Bookmark and Share

More press releases

For Immediate Release, May 17, 2012

Contact: Noah Greenwald, (503) 484-7495

Study: 90 Percent of Endangered Species Recovering on Time

Rocky Mountains’ Wolves, Grizzlies, Falcons, Black-footed Ferrets Among Species Improving
Because of Endangered Species Act

WASHINGTON— A new Center for Biological Diversity analysis of 110 endangered species finds that 90 percent, including many in the Rocky Mountains, are on track to meet recovery goals set by federal scientists. The review examined population trends of plants and animals protected by the Endangered Species Act in all 50 states, including grizzly bears, gray wolves, black-footed ferrets and American peregrine falcons. Again and again, the analysis finds species on a positive trajectory toward recovery — and in some cases, exceeding expectations.

“There are Endangered Species Act success stories in every part of America, and the Rocky Mountains are no exception,” said Kieran Suckling, executive director of the Center. “No other law in the world has done so much to rescue species from the brink of extinction and put them on a path to recovery. Simply put, the Act has been remarkably successful.”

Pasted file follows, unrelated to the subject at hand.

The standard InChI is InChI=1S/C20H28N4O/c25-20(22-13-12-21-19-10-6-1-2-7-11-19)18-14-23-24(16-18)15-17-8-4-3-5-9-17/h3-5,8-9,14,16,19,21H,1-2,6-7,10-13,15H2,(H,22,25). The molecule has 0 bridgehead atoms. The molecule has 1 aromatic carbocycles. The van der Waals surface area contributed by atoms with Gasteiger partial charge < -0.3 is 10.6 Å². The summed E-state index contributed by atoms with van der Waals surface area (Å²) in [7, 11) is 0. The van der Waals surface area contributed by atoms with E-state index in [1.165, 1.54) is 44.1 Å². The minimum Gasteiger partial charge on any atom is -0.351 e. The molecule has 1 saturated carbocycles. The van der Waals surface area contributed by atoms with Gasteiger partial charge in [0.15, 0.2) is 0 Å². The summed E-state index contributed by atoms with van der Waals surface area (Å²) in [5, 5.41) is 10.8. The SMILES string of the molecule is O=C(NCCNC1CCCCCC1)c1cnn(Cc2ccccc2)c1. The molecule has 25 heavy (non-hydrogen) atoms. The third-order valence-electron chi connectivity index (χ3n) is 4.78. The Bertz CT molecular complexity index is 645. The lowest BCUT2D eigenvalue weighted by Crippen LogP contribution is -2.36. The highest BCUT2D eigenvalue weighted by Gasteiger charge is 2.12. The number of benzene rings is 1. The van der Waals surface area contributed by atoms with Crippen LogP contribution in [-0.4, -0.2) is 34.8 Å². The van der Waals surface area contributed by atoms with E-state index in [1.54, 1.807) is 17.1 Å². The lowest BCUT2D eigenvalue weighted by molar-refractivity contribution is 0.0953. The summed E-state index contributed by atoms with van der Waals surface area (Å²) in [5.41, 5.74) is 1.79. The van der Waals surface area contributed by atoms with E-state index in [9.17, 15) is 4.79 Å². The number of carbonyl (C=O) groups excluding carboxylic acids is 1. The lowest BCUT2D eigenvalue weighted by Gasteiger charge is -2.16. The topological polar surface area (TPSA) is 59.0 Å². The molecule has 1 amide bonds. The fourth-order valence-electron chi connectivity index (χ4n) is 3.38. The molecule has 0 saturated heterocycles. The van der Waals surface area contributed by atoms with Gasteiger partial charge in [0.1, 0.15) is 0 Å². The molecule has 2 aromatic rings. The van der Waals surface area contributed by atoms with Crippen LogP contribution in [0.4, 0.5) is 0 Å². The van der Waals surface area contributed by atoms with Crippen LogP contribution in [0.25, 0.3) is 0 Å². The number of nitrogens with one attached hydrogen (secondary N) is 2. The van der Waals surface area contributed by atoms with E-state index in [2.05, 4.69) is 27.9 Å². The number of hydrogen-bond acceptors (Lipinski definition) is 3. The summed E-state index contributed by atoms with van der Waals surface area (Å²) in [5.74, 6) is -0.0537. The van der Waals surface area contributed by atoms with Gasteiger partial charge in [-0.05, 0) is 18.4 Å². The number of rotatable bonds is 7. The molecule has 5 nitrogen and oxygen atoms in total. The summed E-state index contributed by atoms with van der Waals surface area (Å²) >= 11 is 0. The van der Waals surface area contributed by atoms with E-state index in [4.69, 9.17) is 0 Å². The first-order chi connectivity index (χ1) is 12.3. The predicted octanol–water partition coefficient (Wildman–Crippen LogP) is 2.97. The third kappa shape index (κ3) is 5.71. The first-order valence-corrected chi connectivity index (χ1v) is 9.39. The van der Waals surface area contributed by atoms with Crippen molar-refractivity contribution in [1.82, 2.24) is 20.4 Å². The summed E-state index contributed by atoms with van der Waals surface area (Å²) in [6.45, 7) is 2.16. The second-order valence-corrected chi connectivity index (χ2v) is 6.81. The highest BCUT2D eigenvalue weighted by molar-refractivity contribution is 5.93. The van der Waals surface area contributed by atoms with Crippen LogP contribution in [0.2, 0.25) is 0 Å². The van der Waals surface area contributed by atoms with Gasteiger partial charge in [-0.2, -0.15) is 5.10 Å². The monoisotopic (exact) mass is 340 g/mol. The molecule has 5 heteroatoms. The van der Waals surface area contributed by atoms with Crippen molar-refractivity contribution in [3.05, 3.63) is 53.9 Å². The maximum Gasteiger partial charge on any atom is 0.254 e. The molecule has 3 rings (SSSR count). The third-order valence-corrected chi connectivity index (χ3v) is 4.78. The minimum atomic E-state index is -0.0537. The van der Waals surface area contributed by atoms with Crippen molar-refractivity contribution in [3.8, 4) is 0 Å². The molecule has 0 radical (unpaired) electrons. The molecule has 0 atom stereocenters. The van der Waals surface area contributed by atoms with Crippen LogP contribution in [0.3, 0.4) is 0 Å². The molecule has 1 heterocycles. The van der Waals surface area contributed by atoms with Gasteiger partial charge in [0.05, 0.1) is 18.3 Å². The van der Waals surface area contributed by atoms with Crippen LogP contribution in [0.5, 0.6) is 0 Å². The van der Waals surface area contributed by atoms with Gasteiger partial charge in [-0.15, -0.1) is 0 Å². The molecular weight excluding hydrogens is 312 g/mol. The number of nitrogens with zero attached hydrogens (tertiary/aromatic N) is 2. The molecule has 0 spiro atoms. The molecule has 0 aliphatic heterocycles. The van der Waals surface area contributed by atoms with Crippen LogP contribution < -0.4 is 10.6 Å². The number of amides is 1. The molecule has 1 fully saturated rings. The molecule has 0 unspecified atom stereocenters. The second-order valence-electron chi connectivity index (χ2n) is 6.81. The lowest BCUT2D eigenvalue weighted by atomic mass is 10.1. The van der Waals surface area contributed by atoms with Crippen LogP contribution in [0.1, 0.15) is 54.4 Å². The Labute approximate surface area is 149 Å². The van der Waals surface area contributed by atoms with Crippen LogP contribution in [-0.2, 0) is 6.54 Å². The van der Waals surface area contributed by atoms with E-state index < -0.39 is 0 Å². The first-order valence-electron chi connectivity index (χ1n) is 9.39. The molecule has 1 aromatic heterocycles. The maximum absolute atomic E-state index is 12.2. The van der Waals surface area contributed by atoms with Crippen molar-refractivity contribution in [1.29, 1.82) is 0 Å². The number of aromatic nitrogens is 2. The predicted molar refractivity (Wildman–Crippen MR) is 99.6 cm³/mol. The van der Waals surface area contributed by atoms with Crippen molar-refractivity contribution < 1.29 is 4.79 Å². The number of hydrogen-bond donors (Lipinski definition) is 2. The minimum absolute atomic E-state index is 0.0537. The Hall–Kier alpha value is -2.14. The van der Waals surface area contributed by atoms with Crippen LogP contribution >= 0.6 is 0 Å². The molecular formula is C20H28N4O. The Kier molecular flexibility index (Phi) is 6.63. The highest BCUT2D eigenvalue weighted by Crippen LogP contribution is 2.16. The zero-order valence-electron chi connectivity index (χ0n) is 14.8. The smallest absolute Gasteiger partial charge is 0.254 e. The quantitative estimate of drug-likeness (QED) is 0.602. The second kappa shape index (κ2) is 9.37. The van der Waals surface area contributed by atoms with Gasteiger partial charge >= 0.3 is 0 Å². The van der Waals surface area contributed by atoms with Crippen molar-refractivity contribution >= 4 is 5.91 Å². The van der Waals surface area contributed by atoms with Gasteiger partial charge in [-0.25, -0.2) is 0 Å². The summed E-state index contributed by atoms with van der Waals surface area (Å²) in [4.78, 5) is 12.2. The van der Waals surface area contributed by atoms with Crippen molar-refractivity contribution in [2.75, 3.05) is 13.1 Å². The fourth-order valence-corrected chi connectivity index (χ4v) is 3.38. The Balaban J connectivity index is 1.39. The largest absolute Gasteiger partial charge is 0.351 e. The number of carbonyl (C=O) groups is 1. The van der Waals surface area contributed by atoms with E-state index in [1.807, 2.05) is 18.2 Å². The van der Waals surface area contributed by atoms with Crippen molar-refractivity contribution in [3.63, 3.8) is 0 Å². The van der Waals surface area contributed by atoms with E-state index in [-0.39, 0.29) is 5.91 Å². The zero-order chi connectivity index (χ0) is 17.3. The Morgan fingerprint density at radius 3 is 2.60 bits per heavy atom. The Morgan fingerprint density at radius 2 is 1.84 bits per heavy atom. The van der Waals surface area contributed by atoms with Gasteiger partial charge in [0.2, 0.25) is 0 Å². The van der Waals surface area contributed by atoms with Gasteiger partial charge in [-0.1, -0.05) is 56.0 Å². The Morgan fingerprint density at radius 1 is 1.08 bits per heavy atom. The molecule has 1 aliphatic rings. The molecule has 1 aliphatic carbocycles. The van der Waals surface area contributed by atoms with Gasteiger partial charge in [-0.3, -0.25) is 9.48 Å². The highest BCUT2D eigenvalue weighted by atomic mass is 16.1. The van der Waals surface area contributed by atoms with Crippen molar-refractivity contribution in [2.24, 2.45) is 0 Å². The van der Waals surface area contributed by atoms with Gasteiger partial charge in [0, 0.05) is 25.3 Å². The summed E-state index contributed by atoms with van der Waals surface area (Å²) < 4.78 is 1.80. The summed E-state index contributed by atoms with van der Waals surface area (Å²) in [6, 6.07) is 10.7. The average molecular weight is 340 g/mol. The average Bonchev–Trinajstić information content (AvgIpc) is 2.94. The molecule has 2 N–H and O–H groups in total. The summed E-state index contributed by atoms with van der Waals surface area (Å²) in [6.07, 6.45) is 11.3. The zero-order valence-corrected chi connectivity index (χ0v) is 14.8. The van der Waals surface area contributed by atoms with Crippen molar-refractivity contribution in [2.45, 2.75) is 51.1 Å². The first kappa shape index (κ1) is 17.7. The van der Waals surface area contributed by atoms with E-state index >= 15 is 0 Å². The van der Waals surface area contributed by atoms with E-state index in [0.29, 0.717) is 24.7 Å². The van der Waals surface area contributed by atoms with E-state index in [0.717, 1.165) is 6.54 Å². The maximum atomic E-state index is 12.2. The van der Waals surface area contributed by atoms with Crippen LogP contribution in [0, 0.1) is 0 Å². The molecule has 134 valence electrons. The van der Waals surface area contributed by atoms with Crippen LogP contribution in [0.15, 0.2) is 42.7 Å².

The study analyzed population data for 110 species from the year each was placed on the endangered species list through 2011. Each species’ actual population trend and trajectory was compared to the timeline for recovery set out in government recovery plans. Nearly all the animals and plants are recovering on time to meet federal goals.

The study’s findings are similar to a 2006 Center analysis of all federally protected species in the Northeast, which found 93 percent were stabilized or improving since being put on the endangered species list and 82 percent were on pace to meet recovery goals.

“Some of the Rocky Mountains’ signature species, from grizzly bears to gray wolves to peregrine falcons, are on their way to recovery thanks to the Endangered Species Act,” Suckling said.

Today’s report, which relies on data from the U.S. Fish and Wildlife Service and independent scientists, is a science-based rebuttal to attacks on the Act by critics like Rep. Doc Hastings (R-Wash.), chairman of the U.S. House Committee on Natural Resources, who claims the Act is “failing badly” because only 1 percent of species have been recovered. In fact, the report finds that 80 percent of species haven’t been listed for long enough to reach their projected delisting date. On average, species have been protected for 32 years and have a typical expected recovery period of 46 years.